Kansas City Chiefs kick returner Knile Davis is a native of Missouri City, Texas, a city less than 20 miles away from Houston, and as he explained after the Wild Card game against the Texans, playing the first game of this year's playoffs in Texas was a homecoming for him.
That is why what happened on the opening kickoff—a 106-yard return for a touchdown—meant so much.
"This is my hometown," he said. "It was good to set the tempo in my hometown."
Davis gave the Chiefs a 7-0 lead only 11 seconds into the game.
"When I saw the ball in the air, I saw the coverage; I knew that they weren't on me yet," he said. "I was like, this is a good opportunity to do something, make something happen, and when I went left, I saw it split like the Red Sea, and I took it to the house from there."
After Davis avoided an initial tackle near the Kansas City 13-yard line by shifting to his left, no Houston defender came close to touching him as he darted up the field.
The crowd, he later said, is what made him realize that the score would stand. There were no flags on the field.
"The crowd will just let you know," he said. "When you turn around, that's why you turn around quick. You are just hoping that there are no yellow flags. It's just surreal man."
Head coach Andy Reid seemed unsurprised when asked about Davis' score in his postgame presser.
"He's a big man that can run fast," Reid said. "He's been so close on so many and to start off that way and the guys who blocked for them did a great job and Knile hit it and hit it fast."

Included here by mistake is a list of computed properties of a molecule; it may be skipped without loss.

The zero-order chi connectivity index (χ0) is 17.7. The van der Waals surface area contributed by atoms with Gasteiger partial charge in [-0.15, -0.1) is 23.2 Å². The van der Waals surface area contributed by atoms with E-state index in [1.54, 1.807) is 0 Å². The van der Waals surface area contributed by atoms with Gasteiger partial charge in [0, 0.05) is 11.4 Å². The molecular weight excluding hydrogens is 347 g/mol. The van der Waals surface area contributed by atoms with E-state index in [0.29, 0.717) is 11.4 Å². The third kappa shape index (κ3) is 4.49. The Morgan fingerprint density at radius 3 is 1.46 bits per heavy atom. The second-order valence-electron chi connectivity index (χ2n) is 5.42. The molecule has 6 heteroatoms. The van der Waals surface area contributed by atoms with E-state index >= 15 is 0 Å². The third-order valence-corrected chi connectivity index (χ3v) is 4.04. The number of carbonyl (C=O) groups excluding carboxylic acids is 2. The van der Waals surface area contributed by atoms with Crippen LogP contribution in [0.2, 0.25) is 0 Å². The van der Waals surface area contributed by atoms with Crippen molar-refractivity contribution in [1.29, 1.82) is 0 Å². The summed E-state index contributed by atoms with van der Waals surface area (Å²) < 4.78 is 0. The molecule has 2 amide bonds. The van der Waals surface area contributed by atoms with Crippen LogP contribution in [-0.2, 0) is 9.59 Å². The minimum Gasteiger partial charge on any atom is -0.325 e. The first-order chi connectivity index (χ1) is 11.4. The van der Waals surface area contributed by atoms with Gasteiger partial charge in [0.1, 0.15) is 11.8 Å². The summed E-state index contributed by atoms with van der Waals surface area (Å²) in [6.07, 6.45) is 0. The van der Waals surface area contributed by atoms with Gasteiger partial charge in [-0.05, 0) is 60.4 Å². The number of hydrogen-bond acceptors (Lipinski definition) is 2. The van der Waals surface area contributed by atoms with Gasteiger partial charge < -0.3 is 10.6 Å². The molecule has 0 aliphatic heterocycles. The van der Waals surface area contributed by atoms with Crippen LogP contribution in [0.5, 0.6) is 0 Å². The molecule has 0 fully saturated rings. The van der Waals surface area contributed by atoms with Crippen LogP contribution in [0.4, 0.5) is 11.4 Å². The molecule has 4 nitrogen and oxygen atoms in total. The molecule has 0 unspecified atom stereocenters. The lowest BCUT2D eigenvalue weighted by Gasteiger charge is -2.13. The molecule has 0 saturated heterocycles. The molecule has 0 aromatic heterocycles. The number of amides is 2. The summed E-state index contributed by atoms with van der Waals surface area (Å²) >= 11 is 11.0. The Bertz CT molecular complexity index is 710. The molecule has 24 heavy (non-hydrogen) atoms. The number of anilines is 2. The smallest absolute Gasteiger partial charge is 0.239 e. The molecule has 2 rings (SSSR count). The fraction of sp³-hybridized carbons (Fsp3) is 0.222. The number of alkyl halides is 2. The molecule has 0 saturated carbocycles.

Photos from Chiefs Wild Card matchup against the Texans
In 2006, Devin Hester, one of the greatest returners of all time, ran the opening kickoff back for the Chicago Bears in Super Bowl XLI. The Bears ultimately lost that game to the Indianapolis Colts, 29-17.
Current Chiefs special teams coordinator Dave Toub was Chicago's special teams coordinator at the time, so when Davis returned the kickoff Saturday, Toub made of a point of it to recall that moment with Reid.
"Toub reminded me when he was in Chicago, they had one of those things happen in the playoffs," Reid said. "They lost the game. We understood that we had to keep playing, and the guys, they stayed focused through that."
Davis quieted his hometown crowd with the touchdown before they could even get in the game, and rather than taking their foot off the gas pedal, the Chiefs continued to press as they put 23 more unanswered points on the board to shut out the Texans, 30-0.
Davis started it all and by game's end, there were few Texans fans left in the seats at NRG Stadium.
"It is quiet in the stadium right now, yes sir," Davis said.